A furry orange tabby welcomes you all to the Roman antique theatre
Two pigeons sit on the head of Augustus at the Antique theatre and converse
Pigeon 1: Its an old theatre stage where actors play out comedies and audience sit in the arena.
Pigeon 2: Never heard of anything nuttier.
You make your way to the Arc du triomphe constructed sometime in the First or second century AD and when you are done your driver guide asks you how it compares to the Arc du Triomphe at Paris. You splutter out the technical comparisons- oh its much smaller, built much earlier by the Romans etc only to feel like a fool when the driver says “oh! I’ve never been to Paris!”
You then make your way to the Pont du Gard where part of an ancient Roman aqueduct is visible. The aqueduct used to trap water from springs at Uzes and transported it all the way to Nimes. These days the aqueduct traps tourists. And oh! they do the transportation themselves.
Somewhere in Nimes, this grand structure ends in a little castellum
Oh by the way Nimes is actually spelt Nîmes and calls itself ‘la ville avec un accent’ (the city with an accent- hmmm!). It has a famous Roman amphitheatre- one of those littered around South of France and Italy and Spain (and wherever else the Romans stumbled over). But to prove that the accented city is more Roman than its competitors, the denizens decided to come up with a very innovative Romanesque mosaic for …..(hold your breath)…dog poo collection. Lets hear it for the folks from the ex colony of Nemausus please!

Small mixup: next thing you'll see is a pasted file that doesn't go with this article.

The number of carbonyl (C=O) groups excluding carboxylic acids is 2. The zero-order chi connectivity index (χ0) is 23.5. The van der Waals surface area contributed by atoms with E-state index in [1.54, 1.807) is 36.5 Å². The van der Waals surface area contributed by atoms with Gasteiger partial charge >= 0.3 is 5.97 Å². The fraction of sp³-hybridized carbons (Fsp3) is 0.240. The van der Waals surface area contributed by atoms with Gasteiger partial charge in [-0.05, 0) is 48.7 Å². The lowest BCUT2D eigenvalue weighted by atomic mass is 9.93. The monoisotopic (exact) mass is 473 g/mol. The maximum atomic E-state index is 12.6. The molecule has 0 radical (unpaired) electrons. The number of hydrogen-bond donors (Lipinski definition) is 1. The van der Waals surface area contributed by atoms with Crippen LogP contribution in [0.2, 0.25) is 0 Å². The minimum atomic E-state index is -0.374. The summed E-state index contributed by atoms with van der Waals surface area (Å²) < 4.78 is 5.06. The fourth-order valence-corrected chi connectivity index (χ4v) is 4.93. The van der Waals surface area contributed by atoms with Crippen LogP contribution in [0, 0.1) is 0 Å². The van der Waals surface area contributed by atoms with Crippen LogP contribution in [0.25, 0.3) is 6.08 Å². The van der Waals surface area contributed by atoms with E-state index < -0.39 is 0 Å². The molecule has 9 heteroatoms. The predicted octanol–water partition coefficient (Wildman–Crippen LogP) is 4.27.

And if you felt irritated by the fact that you couldn’t climb the Tour Magne because they closed for lunch between 1 and 2pm, think about the Antique Museum at Arles that is closed on Tuesdays.
Just in case you were suffering from Roman Amphitheatre deprivation, here’s another one from Arles (bad quality picture so I can make you pay more attention!- to be read as I can’t believe my Olympus is already running out of charge after having kept it plugged in all night so I’m taking this with my Nokia.)
By the way I made such a face when I found out that the Antique Museum was closed that my driver guide took pity on me and gave me a treat visit to Les Baux de Provence- a charming village with a castle nestled in the hills.
And if you still aren’t blown away (and I mean literally so because of the strong Mistral wind) then you can sober yourself with a visit to the impressive Roman ruins at Glanum!
Ils sont fous ces romains! (These Romans are crazy!)